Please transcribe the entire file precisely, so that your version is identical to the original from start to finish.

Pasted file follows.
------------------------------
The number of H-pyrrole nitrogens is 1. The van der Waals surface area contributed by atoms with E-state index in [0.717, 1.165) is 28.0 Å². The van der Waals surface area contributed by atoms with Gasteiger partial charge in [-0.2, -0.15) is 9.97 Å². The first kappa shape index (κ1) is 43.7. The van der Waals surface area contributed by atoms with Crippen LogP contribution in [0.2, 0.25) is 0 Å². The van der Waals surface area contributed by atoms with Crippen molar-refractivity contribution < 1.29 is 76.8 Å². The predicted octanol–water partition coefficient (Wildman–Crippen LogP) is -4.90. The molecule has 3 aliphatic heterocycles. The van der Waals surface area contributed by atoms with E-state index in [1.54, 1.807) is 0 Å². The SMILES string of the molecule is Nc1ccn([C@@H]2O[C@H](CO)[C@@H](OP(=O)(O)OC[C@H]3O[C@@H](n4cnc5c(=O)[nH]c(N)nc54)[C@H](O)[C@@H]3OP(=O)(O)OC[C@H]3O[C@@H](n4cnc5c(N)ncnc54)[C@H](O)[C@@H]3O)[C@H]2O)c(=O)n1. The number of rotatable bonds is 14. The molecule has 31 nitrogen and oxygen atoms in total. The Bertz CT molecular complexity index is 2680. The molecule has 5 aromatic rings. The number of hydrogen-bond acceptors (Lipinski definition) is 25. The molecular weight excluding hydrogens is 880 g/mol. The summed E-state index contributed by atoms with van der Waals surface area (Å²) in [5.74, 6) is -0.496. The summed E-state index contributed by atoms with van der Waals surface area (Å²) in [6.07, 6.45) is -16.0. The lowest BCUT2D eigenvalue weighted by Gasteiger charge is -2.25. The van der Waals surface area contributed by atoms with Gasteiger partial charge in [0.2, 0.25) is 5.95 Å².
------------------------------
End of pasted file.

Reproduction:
The number of H-pyrrole nitrogens is 1. The van der Waals surface area contributed by atoms with E-state index in [0.717, 1.165) is 28.0 Å². The van der Waals surface area contributed by atoms with Gasteiger partial charge in [-0.2, -0.15) is 9.97 Å². The first kappa shape index (κ1) is 43.7. The van der Waals surface area contributed by atoms with Crippen LogP contribution in [0.2, 0.25) is 0 Å². The van der Waals surface area contributed by atoms with Crippen molar-refractivity contribution < 1.29 is 76.8 Å². The predicted octanol–water partition coefficient (Wildman–Crippen LogP) is -4.90. The molecule has 3 aliphatic heterocycles. The van der Waals surface area contributed by atoms with E-state index in [1.54, 1.807) is 0 Å². The SMILES string of the molecule is Nc1ccn([C@@H]2O[C@H](CO)[C@@H](OP(=O)(O)OC[C@H]3O[C@@H](n4cnc5c(=O)[nH]c(N)nc54)[C@H](O)[C@@H]3OP(=O)(O)OC[C@H]3O[C@@H](n4cnc5c(N)ncnc54)[C@H](O)[C@@H]3O)[C@H]2O)c(=O)n1. The number of rotatable bonds is 14. The molecule has 31 nitrogen and oxygen atoms in total. The Bertz CT molecular complexity index is 2680. The molecule has 5 aromatic rings. The number of hydrogen-bond acceptors (Lipinski definition) is 25. The molecular weight excluding hydrogens is 880 g/mol. The summed E-state index contributed by atoms with van der Waals surface area (Å²) in [5.74, 6) is -0.496. The summed E-state index contributed by atoms with van der Waals surface area (Å²) in [6.07, 6.45) is -16.0. The lowest BCUT2D eigenvalue weighted by Gasteiger charge is -2.25. The van der Waals surface area contributed by atoms with Gasteiger partial charge in [0.2, 0.25) is 5.95 Å².